DEVAW was the first international human rights instrument to address violence against women specifically. The Bahamas is a party to this UN Declaration by simply being a member of the UN. This declaration, while not binding on The Bahamas, affirms the member States’ commitment to women’s human rights and establishes a working framework for countries to fulfil their obligations under a relevant treaty or convention.
The Bahamas Government has ratified or acceded to the following international Conventions that address the issue of violence against women: a) the 1979 UN Convention on the Elimination of all Forms of Discrimination against Women acceded to in 1993 (CEDAW) and its later Resolutions & General Recommendations; and b) the 1994 InterAmerican Convention on the Prevention, Punishment and Eradication of Violence Against Women ratified in 1995 (Convention of Belem do Para). The Bahamas is bound by these two treaties to introduce legal and policy changes to prevent, punish and end violence against women. CARICOM countries have ratified these two Conventions. Both Conventions recognise that violence against women constitutes a violation of human rights and is a form of gender-based discrimination.Both Conventions utilise the definition of gender–based violence as set forth in DEVAW.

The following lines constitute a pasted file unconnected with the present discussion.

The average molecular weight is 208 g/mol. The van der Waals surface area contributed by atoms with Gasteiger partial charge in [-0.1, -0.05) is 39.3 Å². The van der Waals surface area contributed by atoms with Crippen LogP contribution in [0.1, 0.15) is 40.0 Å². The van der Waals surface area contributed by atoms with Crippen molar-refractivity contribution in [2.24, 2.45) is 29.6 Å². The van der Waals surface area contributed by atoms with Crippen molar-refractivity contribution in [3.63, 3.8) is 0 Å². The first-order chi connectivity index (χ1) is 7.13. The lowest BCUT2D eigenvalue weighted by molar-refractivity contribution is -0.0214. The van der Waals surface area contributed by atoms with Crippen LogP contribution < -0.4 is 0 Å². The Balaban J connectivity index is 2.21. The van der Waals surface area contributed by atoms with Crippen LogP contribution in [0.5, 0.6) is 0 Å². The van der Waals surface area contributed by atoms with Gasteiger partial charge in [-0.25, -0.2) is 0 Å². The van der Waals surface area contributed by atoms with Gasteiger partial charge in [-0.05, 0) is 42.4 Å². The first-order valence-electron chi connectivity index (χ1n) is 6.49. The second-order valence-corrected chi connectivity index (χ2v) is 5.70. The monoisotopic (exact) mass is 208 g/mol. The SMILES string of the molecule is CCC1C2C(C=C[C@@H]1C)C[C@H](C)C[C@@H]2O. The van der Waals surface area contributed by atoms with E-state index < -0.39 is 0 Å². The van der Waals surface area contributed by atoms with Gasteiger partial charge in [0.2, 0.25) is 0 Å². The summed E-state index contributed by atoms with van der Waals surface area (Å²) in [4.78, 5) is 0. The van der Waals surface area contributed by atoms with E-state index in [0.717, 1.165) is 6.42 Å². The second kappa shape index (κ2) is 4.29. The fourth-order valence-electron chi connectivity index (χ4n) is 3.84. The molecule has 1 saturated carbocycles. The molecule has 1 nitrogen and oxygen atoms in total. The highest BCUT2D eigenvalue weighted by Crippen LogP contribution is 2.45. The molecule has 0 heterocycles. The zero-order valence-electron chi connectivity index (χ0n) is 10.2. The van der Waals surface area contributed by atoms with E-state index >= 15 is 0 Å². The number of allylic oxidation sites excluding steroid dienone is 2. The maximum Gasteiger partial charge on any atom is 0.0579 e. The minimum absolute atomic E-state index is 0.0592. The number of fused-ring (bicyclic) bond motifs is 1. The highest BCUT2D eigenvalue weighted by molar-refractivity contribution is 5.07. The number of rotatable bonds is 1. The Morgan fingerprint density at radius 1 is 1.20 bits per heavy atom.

Further, The Bahamas is a signatory to the 2003 CARICOM Gender Mainstreaming Strategies. This Platform of Action concerns the process of developing policies and programmes that are gender-sensitive and equitable and lead towards gender equality and the positive transformation of gender relations. It refers categorically to “the right of all to live free of violence and the fear of violence, in particular, the right of women and girls to be free of gender-based violence, especially sexual violence”.
In addition, the following international agreements make specific reference to violence against women: Convention on the Rights of the Child of 1990, the Vienna Declaration and Program of Action on Human Rights of 1993 and the Beijing Declaration and Platform for Action on Women of 1995.